Wednesday, August 7, 2013

"We don't give a _____ about the whole state of Michigan!"

Well, maybe not the whole state...

The unmistakable rumble of the '73 Sportsman’s Royal outside my front door puts a much-needed jolt in my step. It's early on a Sunday morning and just hours ago I'd been sitting in my backyard swilling beers and hacking on a 6-string, botching the words to Bob Seger's "Night Moves." Luckily for me, Alex has volunteered to take the first shift behind the wheel.

The master plan for this trip was born almost a year ago on the long drive back from Idaho to Cleveland. For two consecutive years we'd made the pilgrimage to throw big foam at lazy cutthroat, logging thousands of miles and stockpiling years worth of stories along the way. This year we’ve decided to cut out a couple of days of driving and spend a week exploring northern Michigan. Though we’ve told our friends and families otherwise, we don’t know exactly where we'll be fishing or staying. All we have are the names of a few rivers and campgrounds, some of which we've had a difficult time finding on the map. Neither of us is too concerned. The Big Orange offers all the comforts of a fishing camp on wheels, and wherever we end up, we'll be fishing.

As we march north the drive seems to fly by. By the time we cross the Mackinac Bridge, time and distance are defined only by the changing landscape. Later, when it feels like we're getting close, we use what we anticipate will be our last patch of cell service to coordinate a rendezvous with the buddies we'll meet in the morning. We manage to find our camp just as the sun is melting into the blackness of the north woods. As we'd feared, the mosquitoes are horrific. We spend the last 10 minutes of our day on a killing rampage, but it doesn't seem to do much good;  We both wake the next morning scratching like a couple of meth-heads.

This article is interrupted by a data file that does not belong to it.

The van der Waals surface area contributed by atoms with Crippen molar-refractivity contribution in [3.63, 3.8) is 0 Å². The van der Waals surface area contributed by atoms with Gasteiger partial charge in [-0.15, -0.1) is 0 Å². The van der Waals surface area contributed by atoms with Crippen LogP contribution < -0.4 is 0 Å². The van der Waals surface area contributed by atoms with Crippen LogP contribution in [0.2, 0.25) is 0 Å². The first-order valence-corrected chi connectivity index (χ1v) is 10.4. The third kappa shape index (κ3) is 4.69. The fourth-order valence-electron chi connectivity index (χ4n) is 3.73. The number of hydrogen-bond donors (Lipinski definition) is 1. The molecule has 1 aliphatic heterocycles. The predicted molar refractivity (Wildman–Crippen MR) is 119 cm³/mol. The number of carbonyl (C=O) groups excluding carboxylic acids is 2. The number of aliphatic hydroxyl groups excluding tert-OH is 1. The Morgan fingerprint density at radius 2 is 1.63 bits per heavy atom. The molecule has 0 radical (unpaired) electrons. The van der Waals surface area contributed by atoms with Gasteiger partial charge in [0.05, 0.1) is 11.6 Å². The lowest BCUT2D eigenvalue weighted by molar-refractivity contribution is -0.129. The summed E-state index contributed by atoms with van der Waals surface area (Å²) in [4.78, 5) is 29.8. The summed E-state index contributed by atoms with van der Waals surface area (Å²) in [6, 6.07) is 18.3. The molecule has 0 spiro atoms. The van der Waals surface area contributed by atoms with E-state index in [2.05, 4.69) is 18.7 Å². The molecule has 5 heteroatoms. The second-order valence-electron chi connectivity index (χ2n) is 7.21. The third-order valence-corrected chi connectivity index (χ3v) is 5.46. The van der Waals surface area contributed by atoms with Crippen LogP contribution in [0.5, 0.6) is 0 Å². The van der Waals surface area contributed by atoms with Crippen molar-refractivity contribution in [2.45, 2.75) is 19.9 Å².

After coffee and breakfast the next morning we meet up with rest of our group. They fished the river yesterday and did well, boating plenty of fat bronzebacks (including one that taped at 20") and a handful of pike. We pull out the maps, decide on a float, and head to the nearest gas station - which is not exactly near - for provisions. With ice in the coolers and gas in the tanks, we've covered all of our bases except for one important element: procuring a car spot. There is no shuttle service on this river, so we're relying on the good graces of the locals to get our vehicles from point A to point B.  Mike approaches a sour faced woman clutching a cigarette outside the gas station and offers her $20 to run a quick car spot.  She exhales a cloud of smoke and cocks an eyebrow.

"You guys aren't serial killers, are ya'?" she asks, only half kidding. We assure her otherwise, and she hops in a red sedan and joins the driftboat caravan to the boat launch.

We dump the boats, with half of the group staying and the other half running the vehicles to the takeout. The little red sedan occupied by our new friend follows the Big Orange out of the gravel drive. 20 minutes go by as I prepare the rods and tinker with the boat. 40 minutes go by, then an hour. There's no cell service so we can only surmise as to what may be holding the boys up. After an hour and a half a silver pickup comes hauling down the drive. Mike and Alex hop out of the bed and thank the driver. Our gas station car spotter had grown tired of waiting and bailed, leaving them hitchhiking on UP logging roads. With 10 hours of daylight still ahead of us we laugh it off and start working our way downriver, hooting and hollering across the water each time a chunky 16-inch smallie sucks down a popper.

That night we decide to head into town. Town is the bar. We pore over maps, talk strategy and guzzle cheap beer. Dee Dee makes sure to keep our glasses full, and we pick her brain for some local knowledge. She's not an angler, but it's a small town where fishing is engrained in the culture so she's familiar with the river. We gain some valuable insights and she offers us her number lest we should run into another shuttle pinch, though we've been assured that we'll have no trouble finding a car spotter for tomorrow's float...

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